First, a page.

Arizonans are accustomed to extreme summer heat, but even so, the conditions take a toll on daily outdoor activities.
That is the case for the Mountain Pointe and Desert Vista football programs. The two Ahwatukee teams were forced to modify practice schedules during excessive heat warnings last week when preseason camps opened.
“We recommend splitting the time up, going indoors to get out of the heat,” said David Hines, executive director of the Arizona Interscholastic Association, the state’s governing body of high school sports. “There’s a lot of stretching, formations and other things you can do indoors to cool down and get out of the heat.”
The AIA has implemented guidelines to aid athletes in acclimating to the heat during preseason practices.
In a new protocol for 2018, football players are required to wear no more than shorts, shirts and helmets the first three days of practice in the climate where they play their home games, followed by three more days adding only shoulder pads before they are allowed to practice in full pads.
All teams that had preseason camps in cooler climates to escape the heat, therefore, were required to start the protocol over when they returned to the desert, where they play.
The AIA continues to do research to refine its protocol for football practices in the desert’s dry heat. Most protocols around the country are based on places where humidity is more of a factor.
Alongside trainers across the southwestern part of the United States, the AIA’s Sports Medicine Advisory Committee is researching dry temperatures using the heat index – calculated using outside temperature and humidity.
While some Arizona school districts have established their own guidelines regarding football practices, Hines hopes to establish a specific baseline for schools in different regions of the state to follow.
“The concern is dry temperatures. There isn’t a lot of research done about them,” Hines said. “It’s important to give kids a break and to take it easy.
“It’s going to be hot.”
For now, Hines is calling upon schools to make the right call to keep the athletes safe.
The two Ahwatukee teams rely on guidelines handed down from the Tempe Union High School District, which has trainers from each school communicate with coaches about weather conditions.
Bruce Kipper, the interim athletic director for the district, said the policy is based on a reading from the heat index chart, which measures the outside temperature and humidity percentage on the field.
“Before each practice, the athletic trainer measures whether it is safe for the athletes,” Kipper said. “If the heat index gets up into the danger zone, then there are varying modifications based on what it is. It could go from helmets only to canceling practice to postponing practice.”
Head athletic trainers, including Steve Baca at Desert Vista, have made checking the index a daily routine, and they are communicating with coaches several times throughout the day.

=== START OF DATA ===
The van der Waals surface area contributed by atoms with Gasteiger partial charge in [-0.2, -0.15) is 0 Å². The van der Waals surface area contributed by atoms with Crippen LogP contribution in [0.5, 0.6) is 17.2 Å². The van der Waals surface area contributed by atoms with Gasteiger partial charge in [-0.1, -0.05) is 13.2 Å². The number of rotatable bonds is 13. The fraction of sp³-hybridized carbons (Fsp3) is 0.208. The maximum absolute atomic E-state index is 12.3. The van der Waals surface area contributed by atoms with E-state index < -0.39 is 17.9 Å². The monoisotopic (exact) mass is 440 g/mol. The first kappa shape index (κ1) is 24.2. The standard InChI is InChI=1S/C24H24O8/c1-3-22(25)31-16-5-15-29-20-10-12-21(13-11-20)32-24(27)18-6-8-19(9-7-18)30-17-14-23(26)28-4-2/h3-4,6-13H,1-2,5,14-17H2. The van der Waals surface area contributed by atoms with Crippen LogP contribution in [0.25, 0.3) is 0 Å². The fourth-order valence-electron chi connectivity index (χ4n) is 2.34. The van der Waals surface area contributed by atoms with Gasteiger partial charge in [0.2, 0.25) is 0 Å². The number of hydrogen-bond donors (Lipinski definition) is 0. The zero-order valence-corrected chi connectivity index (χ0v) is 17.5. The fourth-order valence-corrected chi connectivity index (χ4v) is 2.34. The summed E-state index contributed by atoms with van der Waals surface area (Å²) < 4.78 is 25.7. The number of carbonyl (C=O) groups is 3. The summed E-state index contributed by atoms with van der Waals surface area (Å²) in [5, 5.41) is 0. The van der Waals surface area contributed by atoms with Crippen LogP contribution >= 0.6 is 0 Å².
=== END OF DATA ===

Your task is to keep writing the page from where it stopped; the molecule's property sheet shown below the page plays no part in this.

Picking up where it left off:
Thunder coaches chose to practice in the evening to open camp, but due to scorching temperatures lingering into the 5 p.m. hour, they were often forced to wait longer to hit the field.
“We go outside to the specific venue where they are practicing and check the temperature and humidity reading,” Baca said. “We match the reading to a chart and it will tell you what the heat index is. Based on that, we set restrictions.”
Temperatures from 105 to 115 degrees are considered the danger zone. From there, Baca says, they divide it into three categories for the football team.
Shoulder pads are not allowed if the reading exceeds 110 degrees. Anything above 115 restricts the use of helmets.
“They can go out, but we severely restrict how long they practice and how often they get water breaks,” Baca said. “Nobody is allowed on the field if it exceeds 120.”
Due to the AIA guidelines for heat acclimation, Thunder coach Dan Hinds often pushes practice back.
The extra time allows for a workout in the gym and team meetings, activities they have been receptive to, according to Hinds.
“Obviously, no matter what time you practice, it is going to be hot,” Hinds said. “They don’t let the change of schedule affect their focus, so it hasn’t been an issue at all.”
Extra precautions have been taken by the Desert Vista staff when the players do begin practice.
Studies have shown that helmets add about 30 degrees to practice conditions. For this reason, water is always available to players, as well as special hoses to allow players to spray their bodies and keep cool. Helmets come off as often as possible to let players cool.
Portable ice baths are brought onto the field in the event of an emergency situation, while additional baths are prepared inside the training room.
Hinds requires helmets to remain off during warmups and immediately following drills.
“Helmets are off a lot,” Hinds said. “Back in the old days, that wasn’t the case, but now it’s about being smart and taking many water breaks.”
A similar strategy has been implemented by new coach Rich Wellbrock at Mountain Pointe.
The Pride begin practice around 5 p.m., often stretching in an area with shade on the field.
“We all know what we can and can’t do and how to take care of kids,” Wellbrock said. “Sometimes the heat is worse than other years. You just modify and listen to the ones who are the smartest in the room, which in this case is our training staff.”
The Pride split time during practice early in the week with helmets on and off.
Trainers and coaches forced players to drink water every few minutes, often encouraging them to seek a shaded area.
It’s the extra precaution taken before, during and after practice that Wellbrock believes is the most important when practicing in the heat.
“I think we have all learned that you have to adapt,” Wellbrock said. “We are going to talk to them, tell them what they need to do over the next day to get ready for the next practice. It’s all about staying hydrated.”